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New Fred Meyer policy allows biking customers at outdoor service windows

Posted by on July 10th, 2013 at 10:19 am

“This came down in June from the head of pharm after comments on Twitter.”
— official Fred Meyer Twitter feed

Four years after a Portland woman won a social media campaign to get Burgerville to open its outdoor service windows to bike-riding customers, and just a few months after Walgreens also clarified their policy, the power of social media and the rising tide of bike awareness sweeping the nation has struck again.

Oregon retail behemoth Fred Meyer (part of the national Kroger grocery chain) is the latest company to clarify its policies and make sure customers that want to use outdoor service windows while on a bicycle are treated just like customers in cars.

After a reader who said she was refused service brought the issue to our attention, Fred Meyer spokeswoman Melinda Merrill confirmed with us on Tuesday that the store has joined the growing consensus among Oregon retailers that it’s perfectly safe to allow people on bikes to buy things at roll-up pharmacy, fast food and banking windows.

“People are allowed to use their bikes,” Fred Meyer’s Merrill said in a phone interview. “It was just one of those things we’d never faced before, so we didn’t have a policy.”

The corporate decision was made thanks to regular Fred Meyer customer and Wilsonville resident Robin Straughan, who told us her story via email:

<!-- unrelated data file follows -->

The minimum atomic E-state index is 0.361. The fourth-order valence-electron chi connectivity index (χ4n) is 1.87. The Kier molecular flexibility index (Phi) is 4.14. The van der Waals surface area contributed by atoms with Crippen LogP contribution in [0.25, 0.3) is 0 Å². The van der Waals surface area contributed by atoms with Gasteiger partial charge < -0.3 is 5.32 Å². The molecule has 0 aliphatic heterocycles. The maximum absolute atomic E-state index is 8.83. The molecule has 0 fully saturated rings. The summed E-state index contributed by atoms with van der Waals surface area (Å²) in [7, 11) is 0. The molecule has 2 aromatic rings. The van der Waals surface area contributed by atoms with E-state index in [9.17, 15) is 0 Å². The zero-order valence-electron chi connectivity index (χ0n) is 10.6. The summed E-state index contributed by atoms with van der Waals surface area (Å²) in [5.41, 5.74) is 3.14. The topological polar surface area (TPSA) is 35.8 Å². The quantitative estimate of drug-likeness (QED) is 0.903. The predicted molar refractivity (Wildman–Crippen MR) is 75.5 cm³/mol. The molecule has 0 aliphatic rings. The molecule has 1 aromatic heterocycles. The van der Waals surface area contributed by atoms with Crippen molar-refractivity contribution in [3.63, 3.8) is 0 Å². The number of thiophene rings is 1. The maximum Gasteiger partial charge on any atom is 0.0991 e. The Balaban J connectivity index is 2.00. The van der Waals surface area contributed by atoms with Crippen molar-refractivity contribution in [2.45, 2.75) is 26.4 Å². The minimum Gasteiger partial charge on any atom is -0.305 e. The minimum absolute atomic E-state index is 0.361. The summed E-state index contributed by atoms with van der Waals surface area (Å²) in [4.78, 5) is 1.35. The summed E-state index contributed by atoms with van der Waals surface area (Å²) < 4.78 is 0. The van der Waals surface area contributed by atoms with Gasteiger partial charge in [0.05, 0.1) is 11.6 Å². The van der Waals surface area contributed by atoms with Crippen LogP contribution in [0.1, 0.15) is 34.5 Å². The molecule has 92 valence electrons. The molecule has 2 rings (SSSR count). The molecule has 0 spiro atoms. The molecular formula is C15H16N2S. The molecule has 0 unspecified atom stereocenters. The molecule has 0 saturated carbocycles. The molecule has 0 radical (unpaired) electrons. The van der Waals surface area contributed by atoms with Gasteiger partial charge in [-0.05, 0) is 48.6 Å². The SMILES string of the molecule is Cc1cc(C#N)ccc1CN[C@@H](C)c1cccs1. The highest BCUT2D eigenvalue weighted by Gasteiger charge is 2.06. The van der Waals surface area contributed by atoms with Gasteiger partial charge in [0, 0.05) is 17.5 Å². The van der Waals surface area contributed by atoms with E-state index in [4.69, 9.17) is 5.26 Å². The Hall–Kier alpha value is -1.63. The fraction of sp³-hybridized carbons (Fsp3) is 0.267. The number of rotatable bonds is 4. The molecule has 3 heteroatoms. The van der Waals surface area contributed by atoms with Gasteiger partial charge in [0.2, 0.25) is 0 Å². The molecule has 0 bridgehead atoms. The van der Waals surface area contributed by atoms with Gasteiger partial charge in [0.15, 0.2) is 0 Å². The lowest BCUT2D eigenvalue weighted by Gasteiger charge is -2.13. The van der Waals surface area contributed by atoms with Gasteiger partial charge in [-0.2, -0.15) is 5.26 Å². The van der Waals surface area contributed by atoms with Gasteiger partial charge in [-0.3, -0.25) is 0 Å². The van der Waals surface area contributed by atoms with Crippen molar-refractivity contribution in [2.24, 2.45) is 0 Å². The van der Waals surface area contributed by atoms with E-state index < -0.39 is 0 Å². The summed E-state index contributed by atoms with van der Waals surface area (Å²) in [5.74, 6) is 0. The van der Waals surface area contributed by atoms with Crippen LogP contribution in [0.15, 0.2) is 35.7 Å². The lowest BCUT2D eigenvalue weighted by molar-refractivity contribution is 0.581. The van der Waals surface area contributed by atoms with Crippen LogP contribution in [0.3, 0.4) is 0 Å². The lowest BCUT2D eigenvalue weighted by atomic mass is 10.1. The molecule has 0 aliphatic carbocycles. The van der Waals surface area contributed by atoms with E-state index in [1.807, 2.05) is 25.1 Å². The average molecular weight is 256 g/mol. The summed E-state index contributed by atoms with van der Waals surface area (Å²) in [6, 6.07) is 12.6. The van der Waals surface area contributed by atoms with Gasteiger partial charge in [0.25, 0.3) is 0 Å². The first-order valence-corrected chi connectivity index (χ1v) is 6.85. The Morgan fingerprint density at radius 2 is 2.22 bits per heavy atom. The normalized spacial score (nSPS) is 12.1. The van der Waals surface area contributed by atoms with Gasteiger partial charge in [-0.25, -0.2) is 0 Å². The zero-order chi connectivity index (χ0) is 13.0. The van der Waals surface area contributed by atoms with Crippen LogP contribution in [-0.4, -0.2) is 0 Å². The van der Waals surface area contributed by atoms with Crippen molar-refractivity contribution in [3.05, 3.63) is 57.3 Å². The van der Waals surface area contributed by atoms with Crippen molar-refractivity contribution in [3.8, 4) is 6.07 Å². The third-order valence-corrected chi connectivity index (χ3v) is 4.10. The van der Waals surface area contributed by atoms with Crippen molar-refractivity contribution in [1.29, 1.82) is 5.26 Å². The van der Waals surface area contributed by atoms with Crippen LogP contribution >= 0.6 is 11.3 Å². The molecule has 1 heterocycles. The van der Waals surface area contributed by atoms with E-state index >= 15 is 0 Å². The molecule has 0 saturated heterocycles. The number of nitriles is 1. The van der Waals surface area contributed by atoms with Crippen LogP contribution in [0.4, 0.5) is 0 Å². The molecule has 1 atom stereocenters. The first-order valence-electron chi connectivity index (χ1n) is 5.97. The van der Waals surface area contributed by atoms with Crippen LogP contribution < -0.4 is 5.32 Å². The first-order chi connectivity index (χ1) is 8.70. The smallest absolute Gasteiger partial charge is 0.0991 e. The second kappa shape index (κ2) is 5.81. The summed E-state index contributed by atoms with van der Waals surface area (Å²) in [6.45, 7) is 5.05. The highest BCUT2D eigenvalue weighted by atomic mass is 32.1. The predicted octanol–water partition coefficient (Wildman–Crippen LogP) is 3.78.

On June 14, I rode my bike to the Wilsonville Fred Meyer pharmacy drive-through to pick up a prescription refill. I had done this before without any problem. The pharmacist on staff told me that they don’t serve cyclists or pedestrians at the drive-through. I asked why. He said it was a safety issue. I explained that I had picked up prescriptions here before. He stated that there is a policy prohibiting it, but he would serve me just this once. I asked if I could see the policy and he agreed to find it for me. I got my prescription but then he was unable to find the policy after a quick search and phone call. He told me he’d have it for me later if I wanted to come by another time to pick it up. I agreed and left.

Meanwhile I’d posted about this on Facebook and my husband tweeted about it, tagging you and Fred Meyer. He got a pretty quick response from Fred Meyer: “We’ll check on that and get back to you. Thanks for the question!” I tweeted about it, too, wanting to share more information and to see if I could also get a response.

On June 20, Fred Meyer responded to my tweet letting me know that “it’s OK to take the drive thru w/ your bike“. The same day I also got a phone call from the pharmacist at my Fred Meyer. He said that because he started digging around and people were asking about the policy, the director of Fred Meyer pharmacies took notice. It turns out that they did not have a policy prohibiting bikes. However because the question was raised, the director decided a policy was needed. He made the decision to implement a policy that allows bikes in their drive-throughs.

In the end, I was glad I raised the question and very happy with the resulting decision.

Here’s Robin’s original Twitter stream:

And her Facebook post:

Merrill said in Tuesday’s phone interview that because “the Burgerville issue” failed to result in any injuries at Burgerville outlets, it seemed obvious that the practice is safe and that, therefore, Fred Meyer is in favor of it.

“The biggest concern is that no one gets hurt,” Merrill said.

Always nice to see a company do the right thing for its customers. Now the question is, when will everyone stop calling them “drive-thrus”?